So how is it that we are convinced that these two monuments of Scottish culture go back to the dawn of time? Well, this comes from a great need of the Scots to reclaim their culture and create a national identity after the lifting of the ban. Each region has gone back to producing tartans and each has developed its own unique tartan pattern to make it easier and less expensive. When the association of a tartan with a kilt worn by clans, the imaginary idea that such a motif belongs to such clan comes from the visit of King George IV to Edinburgh in 1822. The president of the Celtic Society, Walter Scott, then organizes the welcoming ceremony of the sovereign and invites each clan chief to go there with men wearing the kilt (which has become, since the lifting of the ban, the event dress of the Scots, just like Irish and residents of Wales also) even the king then lends itself to the game. As each region produces its unique tartan pattern, you will understand that each clan then arrives with kilts made from it, thus creating the illusion that they each have their own. They will adopt this tradition at this time, and it is only several years later, while the specialists discover period portraits of famous clan chiefs who wear absolutely nothing in their family’s kilt than the rose pot is discovered!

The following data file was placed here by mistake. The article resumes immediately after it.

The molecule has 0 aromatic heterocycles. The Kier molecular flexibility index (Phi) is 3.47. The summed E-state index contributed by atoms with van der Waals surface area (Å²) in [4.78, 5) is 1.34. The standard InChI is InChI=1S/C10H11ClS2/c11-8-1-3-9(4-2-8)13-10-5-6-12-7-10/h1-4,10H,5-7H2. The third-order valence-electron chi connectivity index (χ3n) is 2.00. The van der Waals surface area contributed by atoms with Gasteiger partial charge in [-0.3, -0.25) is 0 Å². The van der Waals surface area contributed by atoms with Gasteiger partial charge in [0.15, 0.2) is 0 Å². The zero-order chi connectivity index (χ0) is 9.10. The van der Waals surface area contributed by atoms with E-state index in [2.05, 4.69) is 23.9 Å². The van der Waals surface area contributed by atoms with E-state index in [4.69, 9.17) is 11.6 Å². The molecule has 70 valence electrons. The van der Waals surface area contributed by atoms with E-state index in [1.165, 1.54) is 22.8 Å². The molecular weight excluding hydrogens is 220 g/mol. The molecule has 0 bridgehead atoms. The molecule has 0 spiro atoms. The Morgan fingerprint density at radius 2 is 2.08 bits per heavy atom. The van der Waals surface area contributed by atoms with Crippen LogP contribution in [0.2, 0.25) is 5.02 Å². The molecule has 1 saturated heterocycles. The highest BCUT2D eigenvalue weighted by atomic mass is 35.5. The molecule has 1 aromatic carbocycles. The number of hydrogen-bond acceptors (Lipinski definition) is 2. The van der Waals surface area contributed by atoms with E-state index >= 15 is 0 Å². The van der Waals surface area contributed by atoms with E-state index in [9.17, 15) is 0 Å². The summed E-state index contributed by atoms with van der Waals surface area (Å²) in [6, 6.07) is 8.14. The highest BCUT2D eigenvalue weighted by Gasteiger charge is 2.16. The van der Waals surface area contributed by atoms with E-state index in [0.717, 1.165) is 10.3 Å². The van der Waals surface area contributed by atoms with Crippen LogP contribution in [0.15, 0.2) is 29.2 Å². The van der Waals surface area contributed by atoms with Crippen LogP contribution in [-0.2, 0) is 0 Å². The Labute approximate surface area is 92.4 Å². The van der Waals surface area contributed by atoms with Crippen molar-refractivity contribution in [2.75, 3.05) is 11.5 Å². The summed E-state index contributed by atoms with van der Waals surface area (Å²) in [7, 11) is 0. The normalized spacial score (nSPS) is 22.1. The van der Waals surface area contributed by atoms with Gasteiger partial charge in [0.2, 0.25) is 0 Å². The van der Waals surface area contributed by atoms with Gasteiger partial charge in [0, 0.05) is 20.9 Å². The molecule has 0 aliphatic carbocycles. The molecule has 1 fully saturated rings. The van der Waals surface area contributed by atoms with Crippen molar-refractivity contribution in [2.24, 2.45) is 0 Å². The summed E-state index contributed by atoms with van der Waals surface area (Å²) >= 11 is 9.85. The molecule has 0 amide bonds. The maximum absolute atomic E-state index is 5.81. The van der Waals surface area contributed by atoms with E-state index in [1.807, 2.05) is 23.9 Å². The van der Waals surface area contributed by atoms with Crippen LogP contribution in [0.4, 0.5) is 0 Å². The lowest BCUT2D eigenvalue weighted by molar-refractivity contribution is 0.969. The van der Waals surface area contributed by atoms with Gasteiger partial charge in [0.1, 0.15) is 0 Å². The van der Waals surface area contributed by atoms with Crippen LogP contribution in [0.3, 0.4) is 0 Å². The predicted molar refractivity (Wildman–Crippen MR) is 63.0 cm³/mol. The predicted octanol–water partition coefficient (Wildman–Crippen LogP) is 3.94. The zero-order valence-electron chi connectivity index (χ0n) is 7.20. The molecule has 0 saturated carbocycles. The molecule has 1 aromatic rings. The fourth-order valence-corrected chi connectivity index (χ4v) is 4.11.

And to answer the question, “Do they wear something under the kilt?” There are as many answers as there are kilt wearers in fact! Traditionally, the answer is no. nowadays, as it is considered more hygienic, they sell underwear created specially for kilts, and others simply use their underwear everyday. But yes, some people always wear it without anything below! you have to investigate the next time you come across a hi! hi!